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auctioncrowdedIn the live auction business, do auctioneers attend other auctioneers’ auctions?

They sure do.

I have traveled all over the United States as an auctioneer, and seen all of the below motivations to attend both our auctions and other auctions:

    1. To assess prices and/or demand for the property offered.
    2. To see how this other auctioneer operates.
    3. To bid and buy like anyone else at the auction.
    4. To offer the auction’s auctioneer help if needed.
    5. To talk with the other attendees or staff at the auction.
    6. To be available for questions about his services or his upcoming auctions.
    7. To actively solicit other bidders to hire him and/or attend his auctions.

It would seem to most auctioneers that:

    • Reasons #1, #2, #3 and #4 are certainly acceptable.
    • Reason #5 may or may not be acceptable.
    • Reasons #6 and #7 are generally very inappropriate.

Let’s take a closer look at reasons #6 and #7:

If an auctioneer is attending another auctioneer’s auction to either “be available for questions …” or “actively solicit business,” then without the express permission of the auction’s auctioneer, this is aberrant behavior.

For that matter, any material distraction from the auction at hand — and the property contained within — is detrimental to the seller’s position. It would be a breach of fiduciary duty on the part of the auction’s auctioneer to not put a stop to any actions causing injury to his client’s position.

But, does this type of conduct take place? All the time, unfortunately. Here’s some samples I’ve seen or overheard myself:

    • An auctioneer interrupting the auction’s auctioneer’s opening announcements to announce to the crowd about his upcoming auction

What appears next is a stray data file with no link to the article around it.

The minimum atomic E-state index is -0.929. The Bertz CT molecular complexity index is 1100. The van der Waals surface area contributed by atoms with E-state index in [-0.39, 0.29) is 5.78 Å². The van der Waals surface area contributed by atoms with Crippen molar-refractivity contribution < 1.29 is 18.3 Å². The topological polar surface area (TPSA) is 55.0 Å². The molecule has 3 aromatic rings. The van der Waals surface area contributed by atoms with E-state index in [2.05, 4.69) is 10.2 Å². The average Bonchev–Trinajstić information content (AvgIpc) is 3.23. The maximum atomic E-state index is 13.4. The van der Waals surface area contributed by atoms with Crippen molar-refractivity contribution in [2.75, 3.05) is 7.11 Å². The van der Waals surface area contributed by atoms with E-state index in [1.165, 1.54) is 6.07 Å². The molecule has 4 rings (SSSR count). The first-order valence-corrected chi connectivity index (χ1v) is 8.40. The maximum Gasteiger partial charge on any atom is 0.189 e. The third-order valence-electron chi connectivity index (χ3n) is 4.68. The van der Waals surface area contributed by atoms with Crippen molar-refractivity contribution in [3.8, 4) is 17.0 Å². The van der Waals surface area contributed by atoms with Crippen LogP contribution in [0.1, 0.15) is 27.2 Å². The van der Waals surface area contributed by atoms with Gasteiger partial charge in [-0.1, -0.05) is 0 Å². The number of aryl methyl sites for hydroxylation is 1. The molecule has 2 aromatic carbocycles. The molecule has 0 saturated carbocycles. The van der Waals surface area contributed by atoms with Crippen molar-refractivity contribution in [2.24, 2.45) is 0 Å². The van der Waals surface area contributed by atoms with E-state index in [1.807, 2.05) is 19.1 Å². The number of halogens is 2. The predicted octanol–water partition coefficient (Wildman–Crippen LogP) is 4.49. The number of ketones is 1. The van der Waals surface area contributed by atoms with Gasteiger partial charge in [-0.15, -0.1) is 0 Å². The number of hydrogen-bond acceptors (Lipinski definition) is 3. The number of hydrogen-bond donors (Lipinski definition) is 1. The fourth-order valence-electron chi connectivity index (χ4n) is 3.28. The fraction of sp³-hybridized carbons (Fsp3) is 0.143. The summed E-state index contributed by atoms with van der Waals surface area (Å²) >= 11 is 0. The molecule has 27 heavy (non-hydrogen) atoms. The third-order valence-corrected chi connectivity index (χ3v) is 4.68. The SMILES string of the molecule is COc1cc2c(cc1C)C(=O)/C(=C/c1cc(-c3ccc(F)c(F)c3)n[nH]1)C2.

• An auctioneer passing out business cards and/or fliers about his upcoming auctions
    • An auctioneer telling bidders to “not buy that here” as he has one coming up at his auction
    • An auctioneer openly discussing his upcoming auctions, and thus distracting bidders from the property at hand
    • An auctioneer placing fliers on cars and trucks in the parking area, or parking his own lettered-vehicle nearby for viewing
    • An auctioneer wearing promotional clothing, hat or other apparel to advertise his auction or his auction services

The clear common concept here is his actions are all about his auction, his property, his company … and putting that in conflict with the auction’s auctioneer’s/seller’s auction, property and company.

Certainly there are instances where an auctioneer will introduce another auctioneer in attendance, and invite him to announce about his upcoming auctions — or even ask him to bid call some. However, without this express invitation, such should be absolutely avoided.

For auctioneers attending other auctioneers’ auctions — it is essential to remember who’s auction that is — and who’s auction it is not.

Mike Brandly, Auctioneer, CAI, AARE has been an auctioneer and certified appraiser for over 30 years. His company’s auctions are located at: Mike Brandly, Auctioneer, Keller Williams Auctions and Goodwill Columbus Car Auction. His Facebook page is: www.facebook.com/mbauctioneer. He serves as Adjunct Faculty at Columbus State Community College and is Executive Director of The Ohio Auction School.